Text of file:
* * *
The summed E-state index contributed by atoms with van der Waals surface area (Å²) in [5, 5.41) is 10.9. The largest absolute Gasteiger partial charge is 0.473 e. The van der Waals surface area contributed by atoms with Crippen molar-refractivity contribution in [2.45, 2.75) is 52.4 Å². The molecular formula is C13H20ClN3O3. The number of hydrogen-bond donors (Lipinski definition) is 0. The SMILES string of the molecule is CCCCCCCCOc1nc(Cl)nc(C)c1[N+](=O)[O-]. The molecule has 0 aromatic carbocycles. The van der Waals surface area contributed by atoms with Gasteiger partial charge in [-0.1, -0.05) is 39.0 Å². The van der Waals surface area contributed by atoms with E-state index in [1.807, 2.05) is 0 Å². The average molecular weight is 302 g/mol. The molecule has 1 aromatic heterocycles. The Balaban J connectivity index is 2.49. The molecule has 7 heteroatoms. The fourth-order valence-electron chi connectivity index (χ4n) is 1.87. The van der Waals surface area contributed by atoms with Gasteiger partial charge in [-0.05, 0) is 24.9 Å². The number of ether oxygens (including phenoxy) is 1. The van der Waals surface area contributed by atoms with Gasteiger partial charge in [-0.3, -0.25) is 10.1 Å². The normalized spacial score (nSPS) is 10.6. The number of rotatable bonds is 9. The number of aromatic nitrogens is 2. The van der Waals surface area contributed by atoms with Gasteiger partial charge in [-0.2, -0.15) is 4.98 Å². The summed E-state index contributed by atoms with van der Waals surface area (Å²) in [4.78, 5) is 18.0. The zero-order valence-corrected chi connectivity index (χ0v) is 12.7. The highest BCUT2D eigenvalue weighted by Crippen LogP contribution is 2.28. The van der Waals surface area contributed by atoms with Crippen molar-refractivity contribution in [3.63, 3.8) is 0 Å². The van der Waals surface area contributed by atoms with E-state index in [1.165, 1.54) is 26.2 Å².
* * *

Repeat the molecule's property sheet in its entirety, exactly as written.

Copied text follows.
The summed E-state index contributed by atoms with van der Waals surface area (Å²) in [5, 5.41) is 10.9. The largest absolute Gasteiger partial charge is 0.473 e. The van der Waals surface area contributed by atoms with Crippen molar-refractivity contribution in [2.45, 2.75) is 52.4 Å². The molecular formula is C13H20ClN3O3. The number of hydrogen-bond donors (Lipinski definition) is 0. The SMILES string of the molecule is CCCCCCCCOc1nc(Cl)nc(C)c1[N+](=O)[O-]. The molecule has 0 aromatic carbocycles. The van der Waals surface area contributed by atoms with Gasteiger partial charge in [-0.1, -0.05) is 39.0 Å². The van der Waals surface area contributed by atoms with E-state index in [1.807, 2.05) is 0 Å². The average molecular weight is 302 g/mol. The molecule has 1 aromatic heterocycles. The Balaban J connectivity index is 2.49. The molecule has 7 heteroatoms. The fourth-order valence-electron chi connectivity index (χ4n) is 1.87. The van der Waals surface area contributed by atoms with Gasteiger partial charge in [-0.05, 0) is 24.9 Å². The number of ether oxygens (including phenoxy) is 1. The van der Waals surface area contributed by atoms with Gasteiger partial charge in [-0.3, -0.25) is 10.1 Å². The normalized spacial score (nSPS) is 10.6. The number of rotatable bonds is 9. The number of aromatic nitrogens is 2. The van der Waals surface area contributed by atoms with Gasteiger partial charge in [-0.2, -0.15) is 4.98 Å². The summed E-state index contributed by atoms with van der Waals surface area (Å²) in [4.78, 5) is 18.0. The zero-order valence-corrected chi connectivity index (χ0v) is 12.7. The highest BCUT2D eigenvalue weighted by Crippen LogP contribution is 2.28. The van der Waals surface area contributed by atoms with Crippen molar-refractivity contribution in [3.63, 3.8) is 0 Å². The van der Waals surface area contributed by atoms with E-state index in [1.165, 1.54) is 26.2 Å².